Table of Contents
- Epidemiology of Granulomatosis with Polyangiitis and Goodpasture’s Syndrome
- Pathology of Granulomatosis with Polyangiitis and Goodpasture’s Syndrome
- Clinical Presentation of Granulomatosis with Polyangiitis and Goodpasture’s Syndrome
- Diagnostic Workup for Granulomatosis with Polyangiitis and Goodpasture’s Syndrome
- Management of Granulomatosis with Polyangiitis and Goodpasture’s Syndrome
Granulomatosis with polyangiitis (GPA) is a rare autoimmune disease of unknown etiology that affects multiple organ systems. The main characteristic of GPA is necrotizing granulomatous inflammation and pauci-immune vasculitis of the small and medium-sized blood vessels.
The condition was previously known as Wegener Granulomatosis; however, the name was changed because of two main reasons:
Wegener was a Nazi physician; therefore, the American College of Rheumatology, and the American Society of Nephrology preferred to abandon his name from the terminology.
The American College of Rheumatology is now naming rheumatologic and autoimmune conditions based on the etiology and pathophysiology of the condition, which is believed to result in an easier to comprehend and remember nomenclature.
Goodpasture’s syndrome is a clinical diagnosis that is characterized by acute glomerulonephritis and pulmonary alveolar hemorrhage. The condition is very rare in children and is commonly associated with small vessel disease that is mediated by antineutrophil cytoplasmic autoantibodies (ANCAs). Goodpasture’s syndrome can be a clinical manifestation of several medical conditions including GPA.
Goodpasture’s disease is a specific medical condition that is different from GPA. Goodpasture’s disease is characterized by the presence of anti-glomerular basement membrane (anti-GBM) antibodies. Anti-GBM antibodies usually show linear deposition on immunohistochemical studies of renal biopsies. This feature is not seen in GPA and can be used to differentiate between the two conditions.
Epidemiology of Granulomatosis with Polyangiitis and Goodpasture’s Syndrome
GPA onset is rarely seen in children. Typically, childhood-onset GPA is diagnosed in children aged between 4 and 18 years of age. Most cases of childhood-onset GPA are seen in adolescent girls. On the other hand, adult-onset GPA is more commonly seen in men with a male-to-female ratio of 1.5:1.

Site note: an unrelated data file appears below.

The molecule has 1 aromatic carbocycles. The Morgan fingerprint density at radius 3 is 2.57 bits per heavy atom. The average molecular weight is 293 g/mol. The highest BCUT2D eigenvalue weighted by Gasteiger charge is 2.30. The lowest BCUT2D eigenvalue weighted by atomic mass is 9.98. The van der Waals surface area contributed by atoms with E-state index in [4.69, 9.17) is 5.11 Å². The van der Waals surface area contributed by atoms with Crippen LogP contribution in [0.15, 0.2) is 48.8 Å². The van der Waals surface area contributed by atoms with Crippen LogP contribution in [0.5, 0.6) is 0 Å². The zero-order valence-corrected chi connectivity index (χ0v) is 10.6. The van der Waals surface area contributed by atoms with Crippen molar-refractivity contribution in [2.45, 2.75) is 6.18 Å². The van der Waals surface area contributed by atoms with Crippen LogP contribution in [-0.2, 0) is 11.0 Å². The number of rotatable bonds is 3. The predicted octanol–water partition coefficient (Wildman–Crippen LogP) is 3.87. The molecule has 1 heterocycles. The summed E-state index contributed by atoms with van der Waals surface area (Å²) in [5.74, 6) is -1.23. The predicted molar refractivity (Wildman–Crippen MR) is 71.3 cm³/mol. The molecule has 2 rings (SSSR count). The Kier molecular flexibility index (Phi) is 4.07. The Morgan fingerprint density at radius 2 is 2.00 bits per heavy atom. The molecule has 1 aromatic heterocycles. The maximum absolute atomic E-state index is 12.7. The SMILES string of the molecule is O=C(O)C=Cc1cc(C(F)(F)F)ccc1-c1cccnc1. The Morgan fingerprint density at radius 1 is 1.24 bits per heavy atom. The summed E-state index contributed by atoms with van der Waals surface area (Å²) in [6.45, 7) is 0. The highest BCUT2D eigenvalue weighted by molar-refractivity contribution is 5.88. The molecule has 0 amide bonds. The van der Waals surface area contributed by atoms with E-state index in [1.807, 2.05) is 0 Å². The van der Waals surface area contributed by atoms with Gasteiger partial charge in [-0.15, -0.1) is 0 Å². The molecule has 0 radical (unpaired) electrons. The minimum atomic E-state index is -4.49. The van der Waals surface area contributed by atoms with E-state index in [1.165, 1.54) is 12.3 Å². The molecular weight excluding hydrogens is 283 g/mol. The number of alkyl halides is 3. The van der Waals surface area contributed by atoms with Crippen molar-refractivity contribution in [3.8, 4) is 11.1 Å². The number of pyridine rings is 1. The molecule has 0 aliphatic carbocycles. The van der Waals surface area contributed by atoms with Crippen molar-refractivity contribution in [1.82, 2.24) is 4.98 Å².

Information about the incidence and prevalence of GPA in children is scarce. The estimated incidence of GPA in the general population is 3 cases per 100,000 per year. GPA appears to be more common in people from European descent. GPA is rarely seen in African Americans.
The prognosis of GPA is dependent on the physician’s definition of remission and the type of remission induction therapy used. Generally, one third up to 90% of GPA patients go into remission.
Relapse in GPA is quite common and half of the patients experience a relapse in 5 years post-remission. Older patients, target organ damage, and renal involvement have a direct effect on the survival rate of the patient. Children without renal involvement have a 100% 5-year survival rate. Cardiovascular disease is also more common in patients with GPA.
The main complications of GPA are:
- End-stage renal disease
- Pulmonary dysfunction
- Destructive sinus disease
- Perforation of the nasal septum
The main causes of death in GPA include:
- Renal failure
- Cardiovascular events
- Respiratory failure
The use of immunosuppressive therapy also puts the patient at an increased risk of developing malignancies.
Goodpasture’s disease, also known as anti-GBM disease, is also rare in children. Severe Goodpasture’s disease appears to be more common in white children. The annual incidence of pediatric Goodpasture’s disease is around 1 in one million. Goodpasture’s disease is responsible for 1% of end-stage renal disease in children.
Goodpasture’s disease has a similar frequency in males and females in children. The condition is more common in adult males compared to females, estimated ratio of 9:1. The median age at time of diagnosis of childhood-onset Goodpasture’s disease is 17 years.
The mortality rate of Goodpasture’s disease has dropped from 96% in the 1960s to 41% in the current era of plasma exchange. While Goodpasture’s disease is characterized by pulmonary alveolar hemorrhage, most patients have a complete recovery from this event. End-stage renal disease is quite common in Goodpasture’s disease. Up to 90% of Goodpasture’s disease patients are expected to develop an end-stage renal disease.